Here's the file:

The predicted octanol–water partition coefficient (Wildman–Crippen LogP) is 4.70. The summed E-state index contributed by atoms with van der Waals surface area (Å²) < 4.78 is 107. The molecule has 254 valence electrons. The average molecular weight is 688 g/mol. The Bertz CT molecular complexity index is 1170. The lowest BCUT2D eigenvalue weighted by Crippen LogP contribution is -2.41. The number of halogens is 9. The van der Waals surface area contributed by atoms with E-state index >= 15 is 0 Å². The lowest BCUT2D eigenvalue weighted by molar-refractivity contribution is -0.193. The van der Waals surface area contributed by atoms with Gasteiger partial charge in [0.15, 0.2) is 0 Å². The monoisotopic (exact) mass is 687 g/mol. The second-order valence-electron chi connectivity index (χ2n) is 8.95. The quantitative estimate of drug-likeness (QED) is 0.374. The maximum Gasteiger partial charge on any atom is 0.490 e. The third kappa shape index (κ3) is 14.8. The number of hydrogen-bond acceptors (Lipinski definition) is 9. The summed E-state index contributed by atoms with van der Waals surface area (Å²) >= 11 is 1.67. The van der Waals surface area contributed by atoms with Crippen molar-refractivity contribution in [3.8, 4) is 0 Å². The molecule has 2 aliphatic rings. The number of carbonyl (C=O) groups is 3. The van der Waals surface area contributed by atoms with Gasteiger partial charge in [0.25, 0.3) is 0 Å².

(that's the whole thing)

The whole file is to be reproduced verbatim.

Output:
The predicted octanol–water partition coefficient (Wildman–Crippen LogP) is 4.70. The summed E-state index contributed by atoms with van der Waals surface area (Å²) < 4.78 is 107. The molecule has 254 valence electrons. The average molecular weight is 688 g/mol. The Bertz CT molecular complexity index is 1170. The lowest BCUT2D eigenvalue weighted by Crippen LogP contribution is -2.41. The number of halogens is 9. The van der Waals surface area contributed by atoms with E-state index >= 15 is 0 Å². The lowest BCUT2D eigenvalue weighted by molar-refractivity contribution is -0.193. The van der Waals surface area contributed by atoms with Gasteiger partial charge in [0.15, 0.2) is 0 Å². The monoisotopic (exact) mass is 687 g/mol. The second-order valence-electron chi connectivity index (χ2n) is 8.95. The quantitative estimate of drug-likeness (QED) is 0.374. The maximum Gasteiger partial charge on any atom is 0.490 e. The third kappa shape index (κ3) is 14.8. The number of hydrogen-bond acceptors (Lipinski definition) is 9. The summed E-state index contributed by atoms with van der Waals surface area (Å²) >= 11 is 1.67. The van der Waals surface area contributed by atoms with Crippen molar-refractivity contribution in [3.8, 4) is 0 Å². The molecule has 2 aliphatic rings. The number of carbonyl (C=O) groups is 3. The van der Waals surface area contributed by atoms with Gasteiger partial charge in [0.25, 0.3) is 0 Å².